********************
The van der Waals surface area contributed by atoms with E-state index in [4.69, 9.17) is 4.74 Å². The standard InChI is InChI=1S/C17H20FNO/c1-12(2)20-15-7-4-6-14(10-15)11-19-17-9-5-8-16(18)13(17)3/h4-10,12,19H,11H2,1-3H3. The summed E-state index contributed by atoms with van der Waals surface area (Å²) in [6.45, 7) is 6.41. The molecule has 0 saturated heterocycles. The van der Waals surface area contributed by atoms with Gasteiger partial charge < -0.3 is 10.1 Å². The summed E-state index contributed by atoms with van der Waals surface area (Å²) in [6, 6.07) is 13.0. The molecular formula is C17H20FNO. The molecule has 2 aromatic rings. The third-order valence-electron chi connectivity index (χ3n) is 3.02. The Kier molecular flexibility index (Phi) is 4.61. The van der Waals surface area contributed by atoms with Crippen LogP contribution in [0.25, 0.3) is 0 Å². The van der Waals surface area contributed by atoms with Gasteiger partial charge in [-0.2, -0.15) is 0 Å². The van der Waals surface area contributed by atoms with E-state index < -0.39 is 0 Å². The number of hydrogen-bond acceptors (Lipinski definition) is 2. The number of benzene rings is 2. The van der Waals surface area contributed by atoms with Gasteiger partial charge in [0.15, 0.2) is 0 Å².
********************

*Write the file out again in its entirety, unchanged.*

The van der Waals surface area contributed by atoms with E-state index in [4.69, 9.17) is 4.74 Å². The standard InChI is InChI=1S/C17H20FNO/c1-12(2)20-15-7-4-6-14(10-15)11-19-17-9-5-8-16(18)13(17)3/h4-10,12,19H,11H2,1-3H3. The summed E-state index contributed by atoms with van der Waals surface area (Å²) in [6.45, 7) is 6.41. The molecule has 0 saturated heterocycles. The van der Waals surface area contributed by atoms with Gasteiger partial charge < -0.3 is 10.1 Å². The summed E-state index contributed by atoms with van der Waals surface area (Å²) in [6, 6.07) is 13.0. The molecular formula is C17H20FNO. The molecule has 2 aromatic rings. The third-order valence-electron chi connectivity index (χ3n) is 3.02. The Kier molecular flexibility index (Phi) is 4.61. The van der Waals surface area contributed by atoms with Crippen LogP contribution in [0.25, 0.3) is 0 Å². The van der Waals surface area contributed by atoms with Gasteiger partial charge in [-0.2, -0.15) is 0 Å². The van der Waals surface area contributed by atoms with E-state index < -0.39 is 0 Å². The number of hydrogen-bond acceptors (Lipinski definition) is 2. The number of benzene rings is 2. The van der Waals surface area contributed by atoms with Gasteiger partial charge in [0.15, 0.2) is 0 Å².